I absolutely love reading through these little insights into the lives of women in the 1940s!

Laura x

Woman’s Weekly Wisdom

Hello sweeties!

I hope that you’re all enjoying your week. My sewing productivity has slowed a bit since finishing off my vintage blouse – I think that I needed a bit of time to recover from those plackets! Fortunately, I’m getting back my mojo with Colette Pattern’s Beignet skirt. Cute cute cute.

Beignet Pattern

I’m making it up in a navy blue corduroy that I’ve had lying around for a while – mostly in the hope that it will make a great complement to my vintage blouse. The pattern calls for some lining, which I decided to work in mustard yellow. But my attempt to order the right thing online totally failed and, rather than looking mustard yellow, the lining I was sent is VERY pumpkin orange. Not quite what I’m going for. So I’m going to head down to the local fabric shop tomorrow for a rummage and see if I can turn up something more appropriate!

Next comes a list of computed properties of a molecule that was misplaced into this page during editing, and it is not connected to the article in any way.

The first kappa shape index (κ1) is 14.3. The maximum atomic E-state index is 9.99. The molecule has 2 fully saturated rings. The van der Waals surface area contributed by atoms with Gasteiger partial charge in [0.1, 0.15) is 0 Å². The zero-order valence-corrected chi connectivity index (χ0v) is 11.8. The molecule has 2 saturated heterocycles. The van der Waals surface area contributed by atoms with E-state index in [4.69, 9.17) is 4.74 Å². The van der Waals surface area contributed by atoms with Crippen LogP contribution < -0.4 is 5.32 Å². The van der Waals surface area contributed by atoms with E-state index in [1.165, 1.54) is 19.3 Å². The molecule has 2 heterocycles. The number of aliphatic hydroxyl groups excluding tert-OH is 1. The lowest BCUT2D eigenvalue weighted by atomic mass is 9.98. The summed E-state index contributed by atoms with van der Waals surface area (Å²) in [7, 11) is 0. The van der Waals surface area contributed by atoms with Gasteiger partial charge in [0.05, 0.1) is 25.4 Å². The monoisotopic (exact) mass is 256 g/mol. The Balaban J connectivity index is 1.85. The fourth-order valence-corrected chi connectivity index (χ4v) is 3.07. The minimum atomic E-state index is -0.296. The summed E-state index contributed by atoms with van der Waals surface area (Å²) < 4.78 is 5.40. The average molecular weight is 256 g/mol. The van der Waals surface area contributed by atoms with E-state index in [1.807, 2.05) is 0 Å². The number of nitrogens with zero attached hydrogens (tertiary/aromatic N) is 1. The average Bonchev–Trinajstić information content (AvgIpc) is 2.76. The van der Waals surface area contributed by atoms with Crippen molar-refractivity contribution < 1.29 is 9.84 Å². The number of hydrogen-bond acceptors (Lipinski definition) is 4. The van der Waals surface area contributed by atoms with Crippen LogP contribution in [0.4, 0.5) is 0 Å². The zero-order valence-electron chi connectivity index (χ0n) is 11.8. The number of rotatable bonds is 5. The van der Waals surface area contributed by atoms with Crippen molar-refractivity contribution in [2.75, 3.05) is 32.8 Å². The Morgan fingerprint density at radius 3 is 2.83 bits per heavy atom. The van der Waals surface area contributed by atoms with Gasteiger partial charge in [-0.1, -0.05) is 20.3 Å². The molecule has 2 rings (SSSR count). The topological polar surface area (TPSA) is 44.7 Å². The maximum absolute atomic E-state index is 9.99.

In other news, I’ve been totally absorbed in the copies of Woman’s Weekly that I bought a couple of weeks ago. One from 1944 and one from 1946!

Woman's Weekly Covers

I wrote before about how obsessed I am with old books and magazines. These are just incredible. The 1944 one is especially interesting for all of the war-related ads and articles. I’m a little bit hypnotised by the Woman’s Weekly Whispers page – which seems to be a version of modern magazines’ ‘From the Editor’ letter.

Woman's Weekly Whispers

Look at those cute illustrations!

From this page, I have learnt many nuggets of wisdom. Including this little gem:

“It’s pleasant to think of a little touch of colour for your best dark frock. How do you like the notion of a flat ice-blue bow added to each pocket? The secret of a really flat bow is to cut the ribbon or material into two pieces. Make the loops the required size, stitching them through the centre. And then tie the other piece tightly round – to form the ends. You’d be pleased by their neatness, if you made your bows this way.”


Vintage Blouse: A Tale of Triumph